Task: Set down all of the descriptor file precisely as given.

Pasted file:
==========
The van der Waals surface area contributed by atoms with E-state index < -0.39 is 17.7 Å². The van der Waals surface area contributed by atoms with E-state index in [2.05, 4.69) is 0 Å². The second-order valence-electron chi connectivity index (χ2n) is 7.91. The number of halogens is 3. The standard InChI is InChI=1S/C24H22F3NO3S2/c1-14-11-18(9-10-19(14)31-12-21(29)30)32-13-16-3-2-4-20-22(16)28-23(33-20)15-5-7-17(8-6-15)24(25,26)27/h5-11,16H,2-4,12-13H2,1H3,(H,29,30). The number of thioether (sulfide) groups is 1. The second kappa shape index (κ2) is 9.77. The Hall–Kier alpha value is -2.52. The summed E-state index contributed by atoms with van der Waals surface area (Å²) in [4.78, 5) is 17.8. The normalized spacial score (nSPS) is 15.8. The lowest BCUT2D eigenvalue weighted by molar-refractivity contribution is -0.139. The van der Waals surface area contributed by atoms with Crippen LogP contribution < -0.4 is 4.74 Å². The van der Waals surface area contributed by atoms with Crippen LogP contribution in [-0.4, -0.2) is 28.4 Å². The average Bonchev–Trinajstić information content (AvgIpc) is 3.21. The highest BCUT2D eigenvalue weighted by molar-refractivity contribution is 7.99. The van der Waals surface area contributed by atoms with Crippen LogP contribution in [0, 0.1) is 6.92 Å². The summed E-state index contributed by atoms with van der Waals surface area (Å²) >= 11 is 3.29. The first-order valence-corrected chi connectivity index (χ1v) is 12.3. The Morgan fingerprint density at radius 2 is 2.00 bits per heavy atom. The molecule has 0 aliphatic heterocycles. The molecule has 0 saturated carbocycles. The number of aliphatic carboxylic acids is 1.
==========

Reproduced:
The van der Waals surface area contributed by atoms with E-state index < -0.39 is 17.7 Å². The van der Waals surface area contributed by atoms with E-state index in [2.05, 4.69) is 0 Å². The second-order valence-electron chi connectivity index (χ2n) is 7.91. The number of halogens is 3. The standard InChI is InChI=1S/C24H22F3NO3S2/c1-14-11-18(9-10-19(14)31-12-21(29)30)32-13-16-3-2-4-20-22(16)28-23(33-20)15-5-7-17(8-6-15)24(25,26)27/h5-11,16H,2-4,12-13H2,1H3,(H,29,30). The number of thioether (sulfide) groups is 1. The second kappa shape index (κ2) is 9.77. The Hall–Kier alpha value is -2.52. The summed E-state index contributed by atoms with van der Waals surface area (Å²) in [4.78, 5) is 17.8. The normalized spacial score (nSPS) is 15.8. The lowest BCUT2D eigenvalue weighted by molar-refractivity contribution is -0.139. The van der Waals surface area contributed by atoms with Crippen LogP contribution < -0.4 is 4.74 Å². The van der Waals surface area contributed by atoms with Crippen LogP contribution in [-0.4, -0.2) is 28.4 Å². The average Bonchev–Trinajstić information content (AvgIpc) is 3.21. The highest BCUT2D eigenvalue weighted by molar-refractivity contribution is 7.99. The van der Waals surface area contributed by atoms with Crippen LogP contribution in [0, 0.1) is 6.92 Å². The summed E-state index contributed by atoms with van der Waals surface area (Å²) >= 11 is 3.29. The first-order valence-corrected chi connectivity index (χ1v) is 12.3. The Morgan fingerprint density at radius 2 is 2.00 bits per heavy atom. The molecule has 0 aliphatic heterocycles. The molecule has 0 saturated carbocycles. The number of aliphatic carboxylic acids is 1.